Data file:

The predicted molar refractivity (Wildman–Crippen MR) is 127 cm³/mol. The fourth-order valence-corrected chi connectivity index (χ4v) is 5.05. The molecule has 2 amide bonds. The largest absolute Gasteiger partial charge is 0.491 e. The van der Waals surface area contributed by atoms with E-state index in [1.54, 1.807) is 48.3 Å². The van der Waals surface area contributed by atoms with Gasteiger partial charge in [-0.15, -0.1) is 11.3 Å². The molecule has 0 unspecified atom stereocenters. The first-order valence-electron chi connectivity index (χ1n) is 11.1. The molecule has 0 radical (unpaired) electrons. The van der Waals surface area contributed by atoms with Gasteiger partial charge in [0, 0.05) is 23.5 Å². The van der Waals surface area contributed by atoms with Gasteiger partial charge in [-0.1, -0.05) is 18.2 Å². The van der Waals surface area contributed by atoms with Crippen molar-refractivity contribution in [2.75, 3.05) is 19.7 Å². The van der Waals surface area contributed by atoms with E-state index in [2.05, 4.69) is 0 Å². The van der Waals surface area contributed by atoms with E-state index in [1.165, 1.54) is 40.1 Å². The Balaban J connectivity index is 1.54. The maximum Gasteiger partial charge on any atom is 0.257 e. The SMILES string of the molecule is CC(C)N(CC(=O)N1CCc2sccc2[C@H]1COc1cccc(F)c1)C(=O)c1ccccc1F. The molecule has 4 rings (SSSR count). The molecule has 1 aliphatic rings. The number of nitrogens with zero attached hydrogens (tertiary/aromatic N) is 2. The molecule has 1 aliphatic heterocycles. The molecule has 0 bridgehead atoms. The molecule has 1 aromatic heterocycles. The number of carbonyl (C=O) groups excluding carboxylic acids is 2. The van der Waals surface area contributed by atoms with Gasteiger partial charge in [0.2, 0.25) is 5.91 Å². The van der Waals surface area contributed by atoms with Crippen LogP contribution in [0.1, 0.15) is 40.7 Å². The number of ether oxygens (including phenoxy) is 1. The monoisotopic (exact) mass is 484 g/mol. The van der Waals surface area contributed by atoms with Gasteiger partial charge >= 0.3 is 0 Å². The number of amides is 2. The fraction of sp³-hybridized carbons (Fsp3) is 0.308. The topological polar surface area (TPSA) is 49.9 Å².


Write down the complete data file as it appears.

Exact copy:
The predicted molar refractivity (Wildman–Crippen MR) is 127 cm³/mol. The fourth-order valence-corrected chi connectivity index (χ4v) is 5.05. The molecule has 2 amide bonds. The largest absolute Gasteiger partial charge is 0.491 e. The van der Waals surface area contributed by atoms with E-state index in [1.54, 1.807) is 48.3 Å². The van der Waals surface area contributed by atoms with Gasteiger partial charge in [-0.15, -0.1) is 11.3 Å². The molecule has 0 unspecified atom stereocenters. The first-order valence-electron chi connectivity index (χ1n) is 11.1. The molecule has 0 radical (unpaired) electrons. The van der Waals surface area contributed by atoms with Gasteiger partial charge in [0, 0.05) is 23.5 Å². The van der Waals surface area contributed by atoms with Gasteiger partial charge in [-0.1, -0.05) is 18.2 Å². The van der Waals surface area contributed by atoms with Crippen molar-refractivity contribution in [2.75, 3.05) is 19.7 Å². The van der Waals surface area contributed by atoms with E-state index in [2.05, 4.69) is 0 Å². The van der Waals surface area contributed by atoms with E-state index in [1.165, 1.54) is 40.1 Å². The Balaban J connectivity index is 1.54. The maximum Gasteiger partial charge on any atom is 0.257 e. The SMILES string of the molecule is CC(C)N(CC(=O)N1CCc2sccc2[C@H]1COc1cccc(F)c1)C(=O)c1ccccc1F. The molecule has 4 rings (SSSR count). The molecule has 1 aliphatic rings. The number of nitrogens with zero attached hydrogens (tertiary/aromatic N) is 2. The molecule has 1 aliphatic heterocycles. The molecule has 0 bridgehead atoms. The molecule has 1 aromatic heterocycles. The number of carbonyl (C=O) groups excluding carboxylic acids is 2. The van der Waals surface area contributed by atoms with Gasteiger partial charge in [0.2, 0.25) is 5.91 Å². The van der Waals surface area contributed by atoms with Crippen LogP contribution in [0.1, 0.15) is 40.7 Å². The number of ether oxygens (including phenoxy) is 1. The monoisotopic (exact) mass is 484 g/mol. The van der Waals surface area contributed by atoms with Gasteiger partial charge >= 0.3 is 0 Å². The number of amides is 2. The fraction of sp³-hybridized carbons (Fsp3) is 0.308. The topological polar surface area (TPSA) is 49.9 Å².